From Kathryn Bigelow, the award-winning director of The Hurt Locker and Zero Dark Thirty, comes this gripping film based on the true story of one of the most terrifying secrets in American history. John Boyega (Star Wars: The Last Jedi) plays a security guard caught in the crossfire after a late-night police raid sparks a violent revolt that spirals out of control and turns the city into a war zone.
A brilliant ensemble cast including Will Poulter (The Revenant), Anthony Mackie (Captain America: Civil War) and Hannah Murray (Game of Thrones), portray the real-life people before, during and after this defining moment of their lives.
The only thing I knew about Detroit before watching it was that it was about riots and it was directed by the highly esteemed Kathryn Bigelow. As I was to discover, it is a gut wrenching film based on a true story about disturbing police brutality and civil unrest in 1960's Detroit.
It opens with animated paintings which gave me a brief history lesson of how African Americans migrated from the rural south towards an industrialised north and mid-west America. The political and opinionated text told me that poverty ridden urban ghettos offer a life where equality is "an illusion" and change is "inevitable". The film then starts by showing us a police raid that sparks the civil unrest and state troopers and guardsmen are sent into a "no man's land" to quell protesters and looters. The focus then shifts to several different groups of people scattered throughout the city of Detroit who then end up converging towards the Algiers motel which is later raided by police. The rogue cops are some of the most racist, disturbing and despicable characters I have ever seen.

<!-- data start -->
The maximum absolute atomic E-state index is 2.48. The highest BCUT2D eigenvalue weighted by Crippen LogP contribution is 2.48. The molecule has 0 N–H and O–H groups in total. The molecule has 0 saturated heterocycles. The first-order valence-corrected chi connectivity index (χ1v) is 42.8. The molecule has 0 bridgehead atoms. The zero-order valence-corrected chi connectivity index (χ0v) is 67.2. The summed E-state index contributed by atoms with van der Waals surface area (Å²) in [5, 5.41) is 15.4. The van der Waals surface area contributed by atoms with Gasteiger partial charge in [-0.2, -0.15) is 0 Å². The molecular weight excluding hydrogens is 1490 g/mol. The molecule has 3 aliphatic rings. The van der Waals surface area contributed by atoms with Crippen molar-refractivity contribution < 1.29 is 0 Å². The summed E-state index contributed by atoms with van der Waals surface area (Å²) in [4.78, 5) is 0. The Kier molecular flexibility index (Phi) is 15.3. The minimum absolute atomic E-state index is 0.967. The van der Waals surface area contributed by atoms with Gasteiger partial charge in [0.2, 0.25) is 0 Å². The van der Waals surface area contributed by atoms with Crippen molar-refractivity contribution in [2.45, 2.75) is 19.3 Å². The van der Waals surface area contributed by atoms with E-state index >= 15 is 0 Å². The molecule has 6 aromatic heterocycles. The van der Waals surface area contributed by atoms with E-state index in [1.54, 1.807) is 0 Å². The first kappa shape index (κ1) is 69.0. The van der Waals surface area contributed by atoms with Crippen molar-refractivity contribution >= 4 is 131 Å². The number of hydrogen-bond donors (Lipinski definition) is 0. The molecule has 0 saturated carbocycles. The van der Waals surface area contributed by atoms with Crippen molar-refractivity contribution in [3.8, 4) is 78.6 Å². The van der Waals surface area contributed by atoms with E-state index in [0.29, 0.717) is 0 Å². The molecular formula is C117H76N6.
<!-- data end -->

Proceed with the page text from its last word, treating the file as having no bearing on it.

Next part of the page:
John Boyega is brilliant as Melvin Dismukes, the security guard who is caught between his race and his uniform as he attempts to mediate between police brutality and tortured suspects, earning disdain and distrust from both sides. Algee Smith is also terrific as Cleveland Larry Reed, the lead singer of rising stars The Dramatics, who has to flee to the motel for safe haven. His portrayal of Reed perfectly captures the loss of innocence caused by the trauma and it's heartbreaking to see how being at the wrong place at the wrong time can have such devastating consequences.
The standout actor for me was Will Poulter who deserves an Oscar nomination for his performance as Phillip Krauss. Krauss is a fictional character that is inspired by the actions and recorded deeds of a Detroit policeman. He is a brutally violent, ruthless and crazy character that takes pot shots at looters under the pretext of protecting the neighbourhood. It is easy to despise him and in one distressing scene I was near to tears.
The cinematography gives us an up close and personal angle and handheld camera's placed me at the heart of the unfolding chaos. Sometimes it was a little too shaky and disorientating. The use of digital footage combined with archive material gave the film an almost documentary feel and sometimes I had to remember I was watching a film!
Apart from the distressing content of Detroit, this was a gripping and tense film. It's a shame that we haven't learnt from this incident and that police brutality is still an issue today. Definitely worth a watch!
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